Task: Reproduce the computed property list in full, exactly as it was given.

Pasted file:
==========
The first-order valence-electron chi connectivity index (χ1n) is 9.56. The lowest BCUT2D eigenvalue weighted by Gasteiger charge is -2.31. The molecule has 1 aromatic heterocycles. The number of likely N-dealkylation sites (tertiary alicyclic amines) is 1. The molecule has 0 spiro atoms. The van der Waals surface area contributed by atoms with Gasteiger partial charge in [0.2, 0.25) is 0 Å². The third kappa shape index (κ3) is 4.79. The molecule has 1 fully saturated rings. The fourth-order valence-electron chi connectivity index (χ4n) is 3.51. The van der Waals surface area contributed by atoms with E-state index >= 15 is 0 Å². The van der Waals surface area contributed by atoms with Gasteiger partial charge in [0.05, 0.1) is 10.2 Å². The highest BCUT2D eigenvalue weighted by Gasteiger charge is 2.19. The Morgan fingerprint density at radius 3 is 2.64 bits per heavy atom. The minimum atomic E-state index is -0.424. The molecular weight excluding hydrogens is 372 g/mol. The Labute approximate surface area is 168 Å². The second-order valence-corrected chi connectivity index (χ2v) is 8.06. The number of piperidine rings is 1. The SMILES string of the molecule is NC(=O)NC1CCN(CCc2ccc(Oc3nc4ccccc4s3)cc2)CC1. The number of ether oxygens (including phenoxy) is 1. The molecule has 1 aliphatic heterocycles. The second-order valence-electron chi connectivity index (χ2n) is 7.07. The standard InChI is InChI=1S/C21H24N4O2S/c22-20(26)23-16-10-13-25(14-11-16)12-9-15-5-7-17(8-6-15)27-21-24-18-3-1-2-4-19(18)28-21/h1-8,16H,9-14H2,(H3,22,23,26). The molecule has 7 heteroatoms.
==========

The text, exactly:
The first-order valence-electron chi connectivity index (χ1n) is 9.56. The lowest BCUT2D eigenvalue weighted by Gasteiger charge is -2.31. The molecule has 1 aromatic heterocycles. The number of likely N-dealkylation sites (tertiary alicyclic amines) is 1. The molecule has 0 spiro atoms. The van der Waals surface area contributed by atoms with Gasteiger partial charge in [0.2, 0.25) is 0 Å². The third kappa shape index (κ3) is 4.79. The molecule has 1 fully saturated rings. The fourth-order valence-electron chi connectivity index (χ4n) is 3.51. The van der Waals surface area contributed by atoms with E-state index >= 15 is 0 Å². The van der Waals surface area contributed by atoms with Gasteiger partial charge in [0.05, 0.1) is 10.2 Å². The highest BCUT2D eigenvalue weighted by Gasteiger charge is 2.19. The Morgan fingerprint density at radius 3 is 2.64 bits per heavy atom. The minimum atomic E-state index is -0.424. The molecular weight excluding hydrogens is 372 g/mol. The Labute approximate surface area is 168 Å². The second-order valence-corrected chi connectivity index (χ2v) is 8.06. The number of piperidine rings is 1. The SMILES string of the molecule is NC(=O)NC1CCN(CCc2ccc(Oc3nc4ccccc4s3)cc2)CC1. The number of ether oxygens (including phenoxy) is 1. The molecule has 1 aliphatic heterocycles. The second-order valence-electron chi connectivity index (χ2n) is 7.07. The standard InChI is InChI=1S/C21H24N4O2S/c22-20(26)23-16-10-13-25(14-11-16)12-9-15-5-7-17(8-6-15)27-21-24-18-3-1-2-4-19(18)28-21/h1-8,16H,9-14H2,(H3,22,23,26). The molecule has 7 heteroatoms.